LVMH Moët Hennessy Louis Vuitton's La Samaritaine renovation project has hit another roadblock this week, as an Administrative Court in Paris canceled one of the luxury conglomerate's building permits for the renovation of the Parisian department store. The matter has been ongoing since LVMH filed for a permit in December 2012.
This past July, a Parisian tribunal found that the rue de Rivoli side of the building planned by LVMH, particularly its undulating façade made entirely of glass and stone, is not in line with the architecture, and "does little to enhance the surrounding buildings." The challenging to LVMH's project comes from the Society for the Protection of landscapes and the aesthetics, which argues that LVMH's planned restoration will "distort the center of Paris."
The Samaritaine, a Parisian landmark located in Paris' First Arrondissement, was purchased by LVMH 2001. The store, which was opened in 1869, had been operating at a loss since the 1970's, was closed in 2005, as the building did not meet safety codes. In 2010, LVMH announced that a Japanese firm had been chosen to redesign the building as a combination hotel/apartments/offices, along with a small retail component, with an estimated re-opening in 2016. According to a statement from La Samaritaine, a subsidiary of the LVMH group, the project will allow for the renovation and maintenance of "an exceptional architectural heritage" and the "hosting of new uses required for the vitality of central Paris in buildings that are exemplary in terms of urban ecology."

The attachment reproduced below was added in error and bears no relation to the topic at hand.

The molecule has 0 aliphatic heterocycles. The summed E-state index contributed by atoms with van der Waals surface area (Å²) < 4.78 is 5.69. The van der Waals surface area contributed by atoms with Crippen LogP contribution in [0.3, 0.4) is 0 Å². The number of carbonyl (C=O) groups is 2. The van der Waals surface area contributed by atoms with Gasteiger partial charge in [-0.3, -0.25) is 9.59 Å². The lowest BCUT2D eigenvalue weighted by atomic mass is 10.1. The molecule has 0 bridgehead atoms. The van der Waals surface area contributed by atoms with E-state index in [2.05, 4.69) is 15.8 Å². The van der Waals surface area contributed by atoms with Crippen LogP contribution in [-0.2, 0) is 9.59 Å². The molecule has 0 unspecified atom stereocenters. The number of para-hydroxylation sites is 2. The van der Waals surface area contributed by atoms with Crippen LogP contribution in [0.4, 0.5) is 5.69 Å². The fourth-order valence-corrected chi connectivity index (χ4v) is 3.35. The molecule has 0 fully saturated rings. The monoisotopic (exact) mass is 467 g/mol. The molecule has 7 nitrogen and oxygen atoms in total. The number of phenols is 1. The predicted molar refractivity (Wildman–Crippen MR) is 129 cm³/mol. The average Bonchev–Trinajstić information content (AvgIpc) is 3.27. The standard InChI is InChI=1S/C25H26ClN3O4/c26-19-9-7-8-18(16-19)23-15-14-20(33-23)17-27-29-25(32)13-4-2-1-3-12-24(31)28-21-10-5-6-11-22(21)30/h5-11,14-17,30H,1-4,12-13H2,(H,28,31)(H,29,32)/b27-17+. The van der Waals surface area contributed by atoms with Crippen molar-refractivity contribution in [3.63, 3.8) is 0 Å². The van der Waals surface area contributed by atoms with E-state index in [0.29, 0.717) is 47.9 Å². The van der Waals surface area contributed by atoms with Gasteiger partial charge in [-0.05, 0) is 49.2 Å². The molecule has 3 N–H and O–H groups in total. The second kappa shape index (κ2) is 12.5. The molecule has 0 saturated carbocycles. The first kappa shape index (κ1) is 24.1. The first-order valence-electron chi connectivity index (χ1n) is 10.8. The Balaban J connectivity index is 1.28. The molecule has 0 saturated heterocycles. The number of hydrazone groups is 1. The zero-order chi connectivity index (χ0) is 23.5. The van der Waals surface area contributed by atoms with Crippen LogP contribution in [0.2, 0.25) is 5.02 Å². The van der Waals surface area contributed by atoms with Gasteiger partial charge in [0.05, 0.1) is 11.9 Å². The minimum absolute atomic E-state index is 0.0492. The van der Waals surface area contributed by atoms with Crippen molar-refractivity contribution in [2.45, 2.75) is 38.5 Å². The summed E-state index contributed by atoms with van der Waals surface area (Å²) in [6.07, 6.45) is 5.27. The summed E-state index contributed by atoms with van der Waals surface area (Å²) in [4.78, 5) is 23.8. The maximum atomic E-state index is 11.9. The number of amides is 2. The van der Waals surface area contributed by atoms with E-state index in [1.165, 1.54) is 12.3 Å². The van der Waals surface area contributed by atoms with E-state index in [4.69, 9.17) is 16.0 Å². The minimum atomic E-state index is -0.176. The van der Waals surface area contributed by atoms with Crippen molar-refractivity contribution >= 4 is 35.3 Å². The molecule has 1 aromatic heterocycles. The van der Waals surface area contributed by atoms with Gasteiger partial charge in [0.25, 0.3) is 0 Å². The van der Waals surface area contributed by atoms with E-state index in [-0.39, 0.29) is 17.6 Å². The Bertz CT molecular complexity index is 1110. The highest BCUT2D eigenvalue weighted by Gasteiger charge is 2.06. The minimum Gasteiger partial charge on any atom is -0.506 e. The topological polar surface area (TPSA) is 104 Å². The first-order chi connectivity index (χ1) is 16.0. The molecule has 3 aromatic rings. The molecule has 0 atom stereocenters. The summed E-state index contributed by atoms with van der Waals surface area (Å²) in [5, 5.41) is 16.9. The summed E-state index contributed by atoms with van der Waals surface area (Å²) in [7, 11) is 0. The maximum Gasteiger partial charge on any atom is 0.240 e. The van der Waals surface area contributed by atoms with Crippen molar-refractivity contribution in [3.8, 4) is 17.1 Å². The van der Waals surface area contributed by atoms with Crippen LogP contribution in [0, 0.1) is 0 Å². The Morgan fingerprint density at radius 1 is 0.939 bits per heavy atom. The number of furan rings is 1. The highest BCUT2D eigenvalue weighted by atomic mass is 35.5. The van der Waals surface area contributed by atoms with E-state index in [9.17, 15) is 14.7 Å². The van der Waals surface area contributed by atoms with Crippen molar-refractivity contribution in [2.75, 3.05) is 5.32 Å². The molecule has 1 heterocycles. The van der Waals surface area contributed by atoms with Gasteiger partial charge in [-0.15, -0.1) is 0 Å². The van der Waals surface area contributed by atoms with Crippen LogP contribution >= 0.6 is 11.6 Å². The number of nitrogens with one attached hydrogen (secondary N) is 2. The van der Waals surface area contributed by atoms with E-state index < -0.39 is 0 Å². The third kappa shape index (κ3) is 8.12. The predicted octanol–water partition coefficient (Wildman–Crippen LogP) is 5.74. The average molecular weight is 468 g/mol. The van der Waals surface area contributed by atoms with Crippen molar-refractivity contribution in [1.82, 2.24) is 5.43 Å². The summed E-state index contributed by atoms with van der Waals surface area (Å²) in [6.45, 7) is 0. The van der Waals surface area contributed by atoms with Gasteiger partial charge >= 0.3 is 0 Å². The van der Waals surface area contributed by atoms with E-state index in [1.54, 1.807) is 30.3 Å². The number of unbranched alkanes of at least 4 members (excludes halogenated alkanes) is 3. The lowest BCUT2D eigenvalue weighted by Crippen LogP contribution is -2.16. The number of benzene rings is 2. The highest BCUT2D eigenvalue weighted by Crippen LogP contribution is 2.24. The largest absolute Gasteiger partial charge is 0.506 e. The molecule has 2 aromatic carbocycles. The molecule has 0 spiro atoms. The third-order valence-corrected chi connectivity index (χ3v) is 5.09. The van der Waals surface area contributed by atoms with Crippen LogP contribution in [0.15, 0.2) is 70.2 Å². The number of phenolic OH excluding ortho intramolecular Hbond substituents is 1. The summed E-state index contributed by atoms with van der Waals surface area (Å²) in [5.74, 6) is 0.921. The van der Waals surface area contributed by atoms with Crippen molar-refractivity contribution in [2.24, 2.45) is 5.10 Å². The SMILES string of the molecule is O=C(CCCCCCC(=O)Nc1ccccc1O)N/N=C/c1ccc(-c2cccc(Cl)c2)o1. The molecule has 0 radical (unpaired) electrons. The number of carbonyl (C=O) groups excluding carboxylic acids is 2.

LVMH and the city of Paris have two months to appeal the latest ruling, which as of now, fully suspends any further progress in relation to the building.